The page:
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Bump-outs are back in Durango

What started as a means of keeping businesses open during the pandemic has become a seasonal trend
Ed Slater, left, helps Nadeem Mull, owner of Durango Rug Co., build a bump-out on Saturday to display colorful rugs that bring in customers. (Jerry McBride/Durango Herald)

Durango residents who ventured downtown during the past week may have noticed bump-out patios are once again popping up in front of businesses on Main Avenue.

What began as a way for local businesses to serve customers through COVID-19 safety restrictions has seemingly become a lasting part of Durango’s downtown experience. Bump-outs will be allowed downtown through Nov. 1, coinciding with the spring and summer tourism season.

“It was one of those rare benefits of COVID-19, and we realized how important that kind of shared public space is, and how much people just love eating outdoors,” said co-owner of Carver Brewing Co. Claire Carver. “That’s what our customers want so we’re going to make it happen.”

Carver’s calls its bump-out the Front Porch, and will be working on building it in the coming days.

“By next weekend you’ll be able to enjoy a beer on main street,” Carver said.

Businesses start to build their bump-outs on Saturday downtown in preparation for the spring and summer tourism season. (Jerry McBride/Durango Herald)

Dave Woodruff, manager of El Moro Spirits and Tavern, said the unexpected silver lining of the bump-out program is that it allowed businesses to try something new that they otherwise might not have had the courage to do.

“In the last few years that we’ve had the bump-outs, it’s accounted for nearly 30% of our revenue,” Woodruff said. “It’s been great to have an alternative form of seating where we can provide outdoor seating for folks.”

Jenn Kelley, manager at Switchback, said she enjoys the bump-outs, but they can put a strain on staff. Many businesses are having trouble finding staff members, and Kelley says it has a lot to do with the cost of living.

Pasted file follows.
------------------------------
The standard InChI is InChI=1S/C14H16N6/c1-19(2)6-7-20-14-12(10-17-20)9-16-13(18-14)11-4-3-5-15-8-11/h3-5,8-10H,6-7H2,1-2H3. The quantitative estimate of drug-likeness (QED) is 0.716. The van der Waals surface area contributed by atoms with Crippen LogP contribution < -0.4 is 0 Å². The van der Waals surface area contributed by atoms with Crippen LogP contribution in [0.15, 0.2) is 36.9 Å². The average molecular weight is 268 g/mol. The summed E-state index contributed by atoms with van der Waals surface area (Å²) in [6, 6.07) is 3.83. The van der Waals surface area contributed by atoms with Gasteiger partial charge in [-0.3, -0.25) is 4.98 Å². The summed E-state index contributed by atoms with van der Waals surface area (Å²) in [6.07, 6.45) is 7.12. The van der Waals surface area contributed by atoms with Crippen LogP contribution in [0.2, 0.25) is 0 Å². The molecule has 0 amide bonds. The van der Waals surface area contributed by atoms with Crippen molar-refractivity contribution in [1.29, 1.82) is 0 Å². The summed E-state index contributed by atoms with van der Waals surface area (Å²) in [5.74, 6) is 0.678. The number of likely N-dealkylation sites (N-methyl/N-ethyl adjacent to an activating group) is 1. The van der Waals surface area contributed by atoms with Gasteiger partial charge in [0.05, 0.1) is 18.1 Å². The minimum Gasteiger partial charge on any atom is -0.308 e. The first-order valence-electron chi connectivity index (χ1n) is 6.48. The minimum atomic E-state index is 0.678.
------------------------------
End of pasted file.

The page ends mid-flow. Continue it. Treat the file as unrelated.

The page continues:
“It’s been positive having bump-outs, yes. But it’s been really hard to staff our restaurants to have those bump-outs,” she said. “It’s really hard to find kitchen staff, because people can’t really afford to live in this town when you make $15 to $20 an hour. Otherwise, I love them, they’re super fun.”

Carver said there have been a number of applications coming in during the past week, and it feels like Durango may be rounding a corner as it relates to the pandemic and the labor shortage.

Similarly, Woodruff said he thinks El Moro is in a good staffing position to handle its bump-out moving forward.

“At this point, I don’t think there will be any impacts on service or hospitality standards that we have set,” he said.

Ed Slater, left, helps Nadeem Mull, owner of Durango Rug Co., build a bump-out on Saturday. (Jerry McBride/Durango Herald)

Most businesses downtown that are building bump-outs are restaurants. However, Durango Rug Co. uses bump-outs to display its products and draw in customers.

“We have a lot of different colors and patterns and it makes it very cheerful and colorful out there,” said Durango Rug Co. owner Nadeem Mull. “Having these bump-outs is a good thing, especially since this is a tourist town.”

While having bump-outs inherently means there is less parking, most managers and business owners are not worried about the parking it takes away.

“We’re talking about a fraction of parking downtown. This isn’t going to cannibalize parking downtown,” he said. “Just because you can’t park in front of a restaurant or retail spot that you want to, doesn’t mean there’s no parking available.

“People will park a little further and walk,” Mull said.

However, the city recognizes things are changing on Main Avenue and has launched a campaign to hear from residents about the changes they’d like to see.

“I think what we’re looking at further down the line is potentially seeing a more permanent solution to the bump-outs like elongating the sidewalks,” Woodruff said.

Kelley said she thinks the city should make Durango’s downtown a walking downtown like Pearl Street in Boulder, and build a parking alternative like a parking garage.

Carver said she’s interested in how public transit and downtown bikeability can be improved to cut down on vehicle traffic and parking needs.


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